In 2000, Noah Levinson volunteered with Mother Teresa’s Home for the Dying Destitutes in Kolkata, India. While deeply moved by Mother Teresa’s mission to give love to those who would otherwise die alone, he was unsettled to see people dying of curable diseases.
When Sudip — a boy brought into the home with a head infection caused by the untreated puncture of a rusty nail — died in his arms, Noah became convinced that more could be done to prevent such needless deaths.
During this time, Noah got to know Kalyan Kumar Roy, the manager of a small private clinic that delivered free and subsidized care to poor families. Kalyan shared Noah’s vision to increase access to preventive health services. Together, Noah and Kalyan founded Calcutta Kids. In 2005, Calcutta Kids registered as an Indian trust.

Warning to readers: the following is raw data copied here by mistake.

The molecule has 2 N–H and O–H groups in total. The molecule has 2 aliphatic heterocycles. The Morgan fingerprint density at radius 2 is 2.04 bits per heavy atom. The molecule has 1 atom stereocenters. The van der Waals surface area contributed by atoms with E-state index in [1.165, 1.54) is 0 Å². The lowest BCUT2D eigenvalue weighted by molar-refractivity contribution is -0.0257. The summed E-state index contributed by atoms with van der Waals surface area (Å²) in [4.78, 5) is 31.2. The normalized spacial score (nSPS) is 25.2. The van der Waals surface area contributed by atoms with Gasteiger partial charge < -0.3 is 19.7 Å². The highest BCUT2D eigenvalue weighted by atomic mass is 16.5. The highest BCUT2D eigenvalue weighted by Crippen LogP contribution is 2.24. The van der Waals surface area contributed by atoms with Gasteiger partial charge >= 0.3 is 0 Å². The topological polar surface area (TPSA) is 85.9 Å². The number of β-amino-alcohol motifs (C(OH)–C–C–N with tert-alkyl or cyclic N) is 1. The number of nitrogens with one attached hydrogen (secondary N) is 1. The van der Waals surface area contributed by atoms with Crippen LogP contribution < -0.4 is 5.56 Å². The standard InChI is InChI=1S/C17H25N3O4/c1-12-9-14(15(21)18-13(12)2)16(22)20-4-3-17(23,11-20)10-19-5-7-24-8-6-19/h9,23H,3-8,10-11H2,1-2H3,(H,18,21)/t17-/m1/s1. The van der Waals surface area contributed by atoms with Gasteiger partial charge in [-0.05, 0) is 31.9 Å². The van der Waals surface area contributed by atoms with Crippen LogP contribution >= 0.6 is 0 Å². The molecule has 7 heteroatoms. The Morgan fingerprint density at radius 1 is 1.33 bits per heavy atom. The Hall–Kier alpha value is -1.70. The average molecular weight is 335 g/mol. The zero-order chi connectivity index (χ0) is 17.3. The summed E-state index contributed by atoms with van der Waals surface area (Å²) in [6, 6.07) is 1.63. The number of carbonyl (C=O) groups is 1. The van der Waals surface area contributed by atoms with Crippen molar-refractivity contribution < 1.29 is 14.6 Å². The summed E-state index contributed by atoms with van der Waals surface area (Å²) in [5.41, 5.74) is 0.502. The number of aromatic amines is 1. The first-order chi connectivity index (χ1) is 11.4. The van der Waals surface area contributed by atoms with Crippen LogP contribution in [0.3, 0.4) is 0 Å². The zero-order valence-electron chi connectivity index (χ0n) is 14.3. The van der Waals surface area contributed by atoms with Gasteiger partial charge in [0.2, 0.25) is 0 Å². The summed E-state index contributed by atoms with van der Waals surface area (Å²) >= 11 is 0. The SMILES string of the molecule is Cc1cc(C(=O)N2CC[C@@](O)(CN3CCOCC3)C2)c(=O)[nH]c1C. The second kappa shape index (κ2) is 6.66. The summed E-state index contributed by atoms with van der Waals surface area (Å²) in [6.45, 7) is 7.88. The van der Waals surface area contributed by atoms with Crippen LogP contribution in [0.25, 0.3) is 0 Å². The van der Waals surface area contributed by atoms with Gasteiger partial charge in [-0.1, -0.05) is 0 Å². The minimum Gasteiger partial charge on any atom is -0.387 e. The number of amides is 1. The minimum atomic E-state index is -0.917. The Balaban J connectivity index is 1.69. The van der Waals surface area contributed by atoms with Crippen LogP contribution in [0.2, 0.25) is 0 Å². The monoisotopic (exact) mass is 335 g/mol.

From the outset, Noah didn’t want Calcutta Kids to become yet another foreigner-run non-profit that someday gets abandoned. He knew that transforming Calcutta Kids into a community-led organization was the only way to sustain its operations and impact.
Over several years, Noah, Kalyan, and Noah’s wife, Evangeline Ambat — a Kolkata native — built the capacity of the team on the ground and set up systems to help them succeed. Noah and Evangeline slowly stepped away from day-to-day operations, empowering and transferring ownership to the local team.
Today, Calcutta Kids is entirely run by a team local to Kolkata. The organization has thrived under this team’s leadership.
Noah and Evangeline remain dedicated to Calcutta Kids and the residents of Fakir Bagan. Noah and Evangeline provide high-level oversight and advice, serve on the board, and raise funds. They also travel to Kolkata twice a year to work on the ground with the Calcutta Kids team.